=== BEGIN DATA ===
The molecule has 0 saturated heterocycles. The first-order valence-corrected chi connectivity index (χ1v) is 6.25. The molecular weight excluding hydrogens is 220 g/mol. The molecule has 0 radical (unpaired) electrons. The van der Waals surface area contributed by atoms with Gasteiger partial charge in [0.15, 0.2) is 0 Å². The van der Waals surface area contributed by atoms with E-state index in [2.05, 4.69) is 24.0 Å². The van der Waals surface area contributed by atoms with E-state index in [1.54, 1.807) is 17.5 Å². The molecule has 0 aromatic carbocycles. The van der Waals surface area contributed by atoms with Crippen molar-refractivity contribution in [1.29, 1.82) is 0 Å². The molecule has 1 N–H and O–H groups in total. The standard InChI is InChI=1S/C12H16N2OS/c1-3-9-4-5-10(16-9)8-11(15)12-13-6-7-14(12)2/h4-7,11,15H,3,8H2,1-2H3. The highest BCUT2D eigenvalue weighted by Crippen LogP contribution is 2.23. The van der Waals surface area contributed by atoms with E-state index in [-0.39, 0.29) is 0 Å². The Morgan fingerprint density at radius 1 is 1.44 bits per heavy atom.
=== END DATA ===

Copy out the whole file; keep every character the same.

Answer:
The molecule has 0 saturated heterocycles. The first-order valence-corrected chi connectivity index (χ1v) is 6.25. The molecular weight excluding hydrogens is 220 g/mol. The molecule has 0 radical (unpaired) electrons. The van der Waals surface area contributed by atoms with Gasteiger partial charge in [0.15, 0.2) is 0 Å². The van der Waals surface area contributed by atoms with E-state index in [2.05, 4.69) is 24.0 Å². The van der Waals surface area contributed by atoms with E-state index in [1.54, 1.807) is 17.5 Å². The molecule has 0 aromatic carbocycles. The van der Waals surface area contributed by atoms with Crippen molar-refractivity contribution in [1.29, 1.82) is 0 Å². The molecule has 1 N–H and O–H groups in total. The standard InChI is InChI=1S/C12H16N2OS/c1-3-9-4-5-10(16-9)8-11(15)12-13-6-7-14(12)2/h4-7,11,15H,3,8H2,1-2H3. The highest BCUT2D eigenvalue weighted by Crippen LogP contribution is 2.23. The van der Waals surface area contributed by atoms with E-state index in [-0.39, 0.29) is 0 Å². The Morgan fingerprint density at radius 1 is 1.44 bits per heavy atom.